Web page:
Creating Change: Lessons and Advice


Lessons learned

They didn't think of themselves as social activists, but rather as people helping people.
  • When volunteers are at the heart of an organization such as the CSL, their effective recruitment and retention are essential to success. Commitment of volunteers was sustained through a number of strategies, including recognition events and a yearly garden party. Mainly, however, it was through treating them as professionals. Some stayed with the CSL for 40 years.
  • Working with staff in an organization with a large volunteer base requires direction, support, and guidance from the Executive and Board. Staff, too, require creative strategies of recruitment and retention since salaries can't possibly be competitive with government or business. Social mission must therefore be the main attraction for staff.
  • It is equally important to develop and retain an effective Board because without competent board members, the best by-laws and procedures will be worthless. Keep your eye out for possible Board members and recruit with care. As times and conditions change, be willing to review methods for recruitment and retention of volunteers to keep current.
  • Maintain your Board by being willing to thrash out all issues with them and keep the process transparent and engaged. Also ensure that committees are in good working order and appropriate topics and issues are referred to them for discussion and evaluation.
  • Always listen to Board members and be willing to meet than more than halfway. Provide refreshments for meetings and allow for a few minutes of casual conversation and personal attention.
  • A sense of humour is essential to good working relations with volunteers, staff, and other board members.
  • Sometimes it is necessary to yield gracefully when things do not go as planned.

Advice to volunteers and activists

  • Display respect, honesty and authenticity. In a small town where people know each other very well, any hypocrisy or favouritism will not remain confidential for long.
  • No matter how "humble" a volunteer task may seem to be from the outside, make sure it's done with the same consistent care and pride as any other job. This will reflect well not only on the organization, but also on the dignity of those who use or benefit from the services.
  • Identify training needs for volunteers and try to fill them.
  • Develop the ability to lead a Board and Executive so it can function as effectively as possible and therefore be meaningful to every Board member. Ensure there is no "deadwood" at your table, and that if possible every Board member is a member of a standing committee. This develops in-depth expertise on a variety of related issues.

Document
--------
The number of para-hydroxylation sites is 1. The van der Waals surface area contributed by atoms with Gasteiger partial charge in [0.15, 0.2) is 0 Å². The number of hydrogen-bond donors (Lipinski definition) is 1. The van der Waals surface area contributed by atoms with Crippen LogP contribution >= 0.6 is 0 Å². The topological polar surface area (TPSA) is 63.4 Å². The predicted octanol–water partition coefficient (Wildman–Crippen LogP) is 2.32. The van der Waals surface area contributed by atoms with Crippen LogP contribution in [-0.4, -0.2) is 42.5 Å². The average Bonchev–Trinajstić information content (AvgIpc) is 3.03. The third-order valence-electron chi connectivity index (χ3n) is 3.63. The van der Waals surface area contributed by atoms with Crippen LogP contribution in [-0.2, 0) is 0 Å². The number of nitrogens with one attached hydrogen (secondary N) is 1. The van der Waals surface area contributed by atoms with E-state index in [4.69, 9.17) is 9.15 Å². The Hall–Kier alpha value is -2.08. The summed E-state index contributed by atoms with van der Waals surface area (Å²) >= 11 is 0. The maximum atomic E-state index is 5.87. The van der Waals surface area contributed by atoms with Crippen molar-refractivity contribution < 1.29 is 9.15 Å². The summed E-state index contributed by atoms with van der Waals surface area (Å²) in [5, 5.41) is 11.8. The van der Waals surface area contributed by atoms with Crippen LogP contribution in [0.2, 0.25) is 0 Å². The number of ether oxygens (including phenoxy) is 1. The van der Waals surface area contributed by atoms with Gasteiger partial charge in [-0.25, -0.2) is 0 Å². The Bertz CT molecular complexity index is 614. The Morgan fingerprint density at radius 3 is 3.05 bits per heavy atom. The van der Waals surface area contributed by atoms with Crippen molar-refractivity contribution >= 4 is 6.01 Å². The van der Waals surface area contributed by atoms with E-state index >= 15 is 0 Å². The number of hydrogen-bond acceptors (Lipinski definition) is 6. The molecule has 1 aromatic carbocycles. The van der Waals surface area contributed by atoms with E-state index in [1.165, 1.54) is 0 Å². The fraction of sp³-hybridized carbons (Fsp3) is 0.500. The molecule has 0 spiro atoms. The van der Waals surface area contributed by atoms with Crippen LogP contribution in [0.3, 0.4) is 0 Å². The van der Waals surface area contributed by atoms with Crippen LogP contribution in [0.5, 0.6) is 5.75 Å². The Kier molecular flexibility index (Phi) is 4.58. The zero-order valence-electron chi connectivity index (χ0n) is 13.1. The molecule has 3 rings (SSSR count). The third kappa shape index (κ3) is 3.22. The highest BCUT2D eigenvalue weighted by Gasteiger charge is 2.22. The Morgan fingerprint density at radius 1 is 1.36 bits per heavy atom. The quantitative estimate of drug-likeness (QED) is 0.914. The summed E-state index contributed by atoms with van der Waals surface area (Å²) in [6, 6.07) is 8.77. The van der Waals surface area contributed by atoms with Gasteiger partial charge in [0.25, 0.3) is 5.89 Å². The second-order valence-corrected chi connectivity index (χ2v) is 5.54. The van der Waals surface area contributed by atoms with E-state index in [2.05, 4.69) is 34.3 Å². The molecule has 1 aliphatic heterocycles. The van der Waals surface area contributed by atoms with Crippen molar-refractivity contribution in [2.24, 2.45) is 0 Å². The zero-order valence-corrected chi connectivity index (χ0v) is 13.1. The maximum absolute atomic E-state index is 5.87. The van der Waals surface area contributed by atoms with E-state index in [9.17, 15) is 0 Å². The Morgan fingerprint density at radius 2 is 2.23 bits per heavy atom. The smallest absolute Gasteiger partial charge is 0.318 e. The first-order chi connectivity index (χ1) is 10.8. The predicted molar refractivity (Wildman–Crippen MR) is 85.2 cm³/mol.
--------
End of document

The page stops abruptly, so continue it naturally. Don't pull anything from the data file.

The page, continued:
• Make your meeting time regular every month with no cancellations except in extreme emergencies. That way, board members know that "first Thursday" is taken. When meetings are cancelled too often, Board Members tend to drift away.
  • Stay on mission but also be alert to adapt to emerging and changing needs and opportunities. You can take on a project such as a day care centre and down the road "spin it off" to stand on its own, if appropriate.
  • You can change roles without abandoning a project if a program becomes self-sufficient.
  • Keep abreast of changes as well as constants in the lives of potential women volunteers so that the right tasks will fit in with hours of work and other obligations. Also ensure that tasks are matched to skills and education levels of volunteers to keep them involved for a few years.
  • Become an effective public speaker so you can spread the word on your causes whenever the opportunity arises.
  • Maintain a sense of humour and try to be positive.
  • Consider the likelihood that young women with children of elementary school age and/or those who are employed full time will not be a likely source of volunteers, except for specific, time-limited events.
  • Look to middle-aged, unemployed women whose children are grown or, at least, in high school or middle school.
  • Look to young retirees who have been employed to the age of 55.
  • Reach out to newcomers to town. Find out what their interests are and make a good match between the volunteer and the organization's needs.
  • Remember that the attraction of volunteering is that it helps people to learn in action what their strengths and interests are.
  • Unless a volunteer is really committed and has a strong belief in what they can do for the organization, they probably should not do it.